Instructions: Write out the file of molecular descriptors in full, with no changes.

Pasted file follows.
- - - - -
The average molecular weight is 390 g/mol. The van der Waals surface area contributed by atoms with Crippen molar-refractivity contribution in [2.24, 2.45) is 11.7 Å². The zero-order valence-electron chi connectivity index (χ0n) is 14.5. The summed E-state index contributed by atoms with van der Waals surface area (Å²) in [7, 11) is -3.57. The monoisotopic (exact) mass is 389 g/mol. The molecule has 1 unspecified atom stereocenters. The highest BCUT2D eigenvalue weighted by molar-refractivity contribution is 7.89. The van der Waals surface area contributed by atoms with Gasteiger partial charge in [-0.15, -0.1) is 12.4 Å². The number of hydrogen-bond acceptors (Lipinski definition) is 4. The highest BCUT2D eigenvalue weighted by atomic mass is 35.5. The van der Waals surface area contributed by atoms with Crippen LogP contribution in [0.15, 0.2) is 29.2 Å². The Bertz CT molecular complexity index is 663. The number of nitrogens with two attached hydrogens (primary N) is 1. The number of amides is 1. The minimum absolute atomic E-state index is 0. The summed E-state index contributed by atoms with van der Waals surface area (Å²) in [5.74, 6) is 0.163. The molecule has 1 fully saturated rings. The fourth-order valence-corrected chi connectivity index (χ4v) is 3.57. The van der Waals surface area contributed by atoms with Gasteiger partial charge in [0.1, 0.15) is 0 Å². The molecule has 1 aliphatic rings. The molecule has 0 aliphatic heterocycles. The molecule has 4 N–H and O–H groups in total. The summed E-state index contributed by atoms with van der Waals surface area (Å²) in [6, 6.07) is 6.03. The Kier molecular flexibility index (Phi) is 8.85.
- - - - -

The average molecular weight is 390 g/mol. The van der Waals surface area contributed by atoms with Crippen molar-refractivity contribution in [2.24, 2.45) is 11.7 Å². The zero-order valence-electron chi connectivity index (χ0n) is 14.5. The summed E-state index contributed by atoms with van der Waals surface area (Å²) in [7, 11) is -3.57. The monoisotopic (exact) mass is 389 g/mol. The molecule has 1 unspecified atom stereocenters. The highest BCUT2D eigenvalue weighted by molar-refractivity contribution is 7.89. The van der Waals surface area contributed by atoms with Gasteiger partial charge in [-0.15, -0.1) is 12.4 Å². The number of hydrogen-bond acceptors (Lipinski definition) is 4. The highest BCUT2D eigenvalue weighted by atomic mass is 35.5. The van der Waals surface area contributed by atoms with Crippen LogP contribution in [0.15, 0.2) is 29.2 Å². The Bertz CT molecular complexity index is 663. The number of nitrogens with two attached hydrogens (primary N) is 1. The number of amides is 1. The minimum absolute atomic E-state index is 0. The summed E-state index contributed by atoms with van der Waals surface area (Å²) in [5.74, 6) is 0.163. The molecule has 1 fully saturated rings. The fourth-order valence-corrected chi connectivity index (χ4v) is 3.57. The van der Waals surface area contributed by atoms with Gasteiger partial charge in [0.1, 0.15) is 0 Å². The molecule has 1 aliphatic rings. The molecule has 0 aliphatic heterocycles. The molecule has 4 N–H and O–H groups in total. The summed E-state index contributed by atoms with van der Waals surface area (Å²) in [6, 6.07) is 6.03. The Kier molecular flexibility index (Phi) is 8.85.